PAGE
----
I’ve always thought the best thing about the annual Winter Caravan is that it allows fans to get more of an up-close-and-personal look at the Pirates. On the field, they’re pitchers and fielders, all wearing identical uniforms and usually trying hard to keep their emotions in check. But on the Caravan, they’re real people who do ordinary, wonderful and sometimes silly things. You get to see Andrew McCutchen being a human beat-box, James McDonald and Daniel McCutchen shooting hoops, and Evan Meek frantically stacking paper cups in a race against a fifth-grader. One longtime Caravan veteran tells of his group running through the streets of Johnstown late one night in a snowstorm, yelling, “Hello, bowling alley!” “Hello, drugstore!” just like that famous scene in “It’s a Wonderful Life.”
Today, when the Caravan pulled into The Children’s Institute in Squirrel Hill, I saw manager Clint Hurdle nearly overcome by emotion. It was Hurdle’s third visit this year to The Institute, which has the premier program in the world for patients with Prader-Willi Syndrome. Through Hurdle’s “Wins for Kids” program, he and Pirates Charities raised $54,000, half of which went to The Children’s Institute. Hurdle’s daughter, Maddie, has PWS and as he spoke of the challenges and the joys of being her father, his voice caught in his throat. That was a real moment. That taught me more about Hurdle — what kind of man he is — than I’d learn from a hundred press conferences and post-game briefings.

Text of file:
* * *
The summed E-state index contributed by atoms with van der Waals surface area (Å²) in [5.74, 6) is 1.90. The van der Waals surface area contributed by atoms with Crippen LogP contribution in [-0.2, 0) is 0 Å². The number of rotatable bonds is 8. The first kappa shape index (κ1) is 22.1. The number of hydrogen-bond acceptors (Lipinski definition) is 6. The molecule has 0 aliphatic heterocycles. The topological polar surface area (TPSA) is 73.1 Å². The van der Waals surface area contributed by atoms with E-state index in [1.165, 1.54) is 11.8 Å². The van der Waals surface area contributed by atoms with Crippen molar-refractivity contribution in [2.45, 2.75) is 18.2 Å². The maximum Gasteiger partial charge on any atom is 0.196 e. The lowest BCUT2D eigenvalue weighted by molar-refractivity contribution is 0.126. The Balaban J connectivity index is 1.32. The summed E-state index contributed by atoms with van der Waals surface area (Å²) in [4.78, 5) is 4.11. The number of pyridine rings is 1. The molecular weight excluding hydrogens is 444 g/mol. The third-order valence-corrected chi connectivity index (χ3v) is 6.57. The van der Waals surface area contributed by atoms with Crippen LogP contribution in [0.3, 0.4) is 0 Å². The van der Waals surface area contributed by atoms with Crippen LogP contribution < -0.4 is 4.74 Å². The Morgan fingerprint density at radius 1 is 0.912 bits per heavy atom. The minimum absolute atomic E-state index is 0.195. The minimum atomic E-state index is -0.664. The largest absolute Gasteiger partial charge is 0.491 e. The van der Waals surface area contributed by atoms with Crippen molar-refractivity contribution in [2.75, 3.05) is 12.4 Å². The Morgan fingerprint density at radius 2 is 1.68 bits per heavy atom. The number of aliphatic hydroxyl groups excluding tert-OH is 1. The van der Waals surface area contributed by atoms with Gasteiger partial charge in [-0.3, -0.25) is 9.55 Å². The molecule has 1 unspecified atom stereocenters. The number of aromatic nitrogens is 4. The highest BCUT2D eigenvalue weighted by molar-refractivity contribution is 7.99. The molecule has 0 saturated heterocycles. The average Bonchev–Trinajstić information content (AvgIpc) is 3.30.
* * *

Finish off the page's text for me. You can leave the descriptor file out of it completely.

»»» The Pirates signed reliever Ryota Igarashi, 32, to a minor league contract, though the deal has not yet been announced. The right-hander pitched in 79 games over the past two years with the Mets and put up a 5.74 ERA and 1.71 WHIP. … First baseman Steve Pearce, whom the Pirates cut loose a few weeks ago, signed a minor league deal with the Twins.